Jupiter’s Moon Jenny Med

Water Vapor Discovered On Jupiter's Moon Jenny Med

PASADINA, California: For the first time in human history, scientists have signaled the discovery of water vapor on Jupiter’s beautiful moon Jenny Mead.

Water vapor is formed when icy particles from the surface of the moon turn from solid to gas. This research has been made possible by the Hubble Space Telescope, from which the extraordinary data obtained are still being studied by scientists. Details are published in the weekly scientific journal Nature Astronomy.

Jenny Med is not only the planet Jupiter but also the largest moon in the solar system. Earlier it was said that it has more water than all the oceans of the earth. But the temperature is so cold that the water has frozen. But the Sea of ​​Jenny Mead is about 100 miles deep at the bottom of the Jenny Mead crust.

For the past twenty years, astronomers have been searching for water vapor on Jenny Mead, following Hubble’s research. In 1998, the Hubble Space Telescope took the first images of Jenny Mead thanks to photographic spectrum. Two of these images became very popular, showing the colored stripe-like structure of electrically charged gas, while another shows that the moon also has a weak magnetic field.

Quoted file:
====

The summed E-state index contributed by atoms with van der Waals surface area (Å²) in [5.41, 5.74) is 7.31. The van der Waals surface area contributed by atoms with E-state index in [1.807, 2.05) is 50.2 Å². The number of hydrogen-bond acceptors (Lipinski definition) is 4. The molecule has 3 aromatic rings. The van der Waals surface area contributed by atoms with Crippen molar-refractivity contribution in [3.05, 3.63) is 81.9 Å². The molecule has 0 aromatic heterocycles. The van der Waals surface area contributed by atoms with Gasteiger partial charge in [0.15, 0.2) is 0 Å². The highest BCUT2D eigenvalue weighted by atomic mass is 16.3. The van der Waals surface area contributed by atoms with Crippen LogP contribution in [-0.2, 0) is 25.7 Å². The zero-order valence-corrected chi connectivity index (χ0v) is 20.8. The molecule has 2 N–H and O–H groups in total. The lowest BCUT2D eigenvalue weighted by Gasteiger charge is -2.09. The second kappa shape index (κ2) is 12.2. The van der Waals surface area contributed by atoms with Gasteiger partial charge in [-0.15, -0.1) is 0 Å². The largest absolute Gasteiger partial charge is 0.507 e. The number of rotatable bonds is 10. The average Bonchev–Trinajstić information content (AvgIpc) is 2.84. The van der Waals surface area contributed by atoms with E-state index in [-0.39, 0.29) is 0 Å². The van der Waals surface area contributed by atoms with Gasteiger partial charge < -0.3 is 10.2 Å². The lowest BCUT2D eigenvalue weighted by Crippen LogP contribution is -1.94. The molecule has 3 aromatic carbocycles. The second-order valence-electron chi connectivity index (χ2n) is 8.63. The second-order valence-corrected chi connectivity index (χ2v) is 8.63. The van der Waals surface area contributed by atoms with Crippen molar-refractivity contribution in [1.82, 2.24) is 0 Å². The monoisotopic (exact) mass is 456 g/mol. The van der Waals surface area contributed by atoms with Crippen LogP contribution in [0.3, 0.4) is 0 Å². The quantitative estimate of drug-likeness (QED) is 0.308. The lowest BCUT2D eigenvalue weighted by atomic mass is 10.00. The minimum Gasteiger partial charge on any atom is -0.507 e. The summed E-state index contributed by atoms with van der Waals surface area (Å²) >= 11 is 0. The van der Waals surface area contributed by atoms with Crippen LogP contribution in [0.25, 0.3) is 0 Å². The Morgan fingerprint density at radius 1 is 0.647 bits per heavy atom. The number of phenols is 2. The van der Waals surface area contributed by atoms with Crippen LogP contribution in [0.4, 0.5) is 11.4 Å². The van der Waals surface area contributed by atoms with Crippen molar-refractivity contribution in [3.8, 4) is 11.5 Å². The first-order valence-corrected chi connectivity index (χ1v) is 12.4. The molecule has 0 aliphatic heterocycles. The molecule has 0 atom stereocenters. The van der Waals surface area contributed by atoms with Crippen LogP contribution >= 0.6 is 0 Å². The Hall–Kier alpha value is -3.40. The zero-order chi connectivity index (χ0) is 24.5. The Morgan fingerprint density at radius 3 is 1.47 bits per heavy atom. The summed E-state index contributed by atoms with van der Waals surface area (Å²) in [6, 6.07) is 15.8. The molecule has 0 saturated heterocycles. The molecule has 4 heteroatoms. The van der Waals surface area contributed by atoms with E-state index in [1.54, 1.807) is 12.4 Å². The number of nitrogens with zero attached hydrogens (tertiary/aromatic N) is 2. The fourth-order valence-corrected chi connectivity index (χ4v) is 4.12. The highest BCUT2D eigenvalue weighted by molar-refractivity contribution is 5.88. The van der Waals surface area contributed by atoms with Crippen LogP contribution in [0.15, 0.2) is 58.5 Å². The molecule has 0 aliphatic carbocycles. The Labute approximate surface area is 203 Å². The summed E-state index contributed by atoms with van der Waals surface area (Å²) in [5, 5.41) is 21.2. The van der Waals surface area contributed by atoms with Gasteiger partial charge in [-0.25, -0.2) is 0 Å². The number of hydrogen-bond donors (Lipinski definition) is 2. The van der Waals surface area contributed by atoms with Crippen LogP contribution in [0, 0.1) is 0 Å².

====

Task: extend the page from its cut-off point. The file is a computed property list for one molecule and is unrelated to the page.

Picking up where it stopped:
Although some images show the oxygen molecule O2 there, some images also show a single atomic oxygen. Further research was done to compare observations of NASA’s Juno mission in 2018 with images of Hubble. This work was done by scientists from the TH Royal Institute of Technology, Sweden. It also read Hubble’s data from 1998 to 2010, which included most of the images.

It was discovered that the temperature of Jenny Mead fluctuates and during the day the equator is so hot that some of the frozen ice melts and evaporates. Then it was further confirmed. Thus molecular oxygen was confirmed and it was also found that changes in temperature were causing water vapor.

In 2022, a state-of-the-art spacecraft will be launched for the same purpose. The European Space Agency’s spacecraft, known as ‘Juice’, will reach Jupiter and its moons in 2029. It is hoped that a detailed observation will confirm our initial results.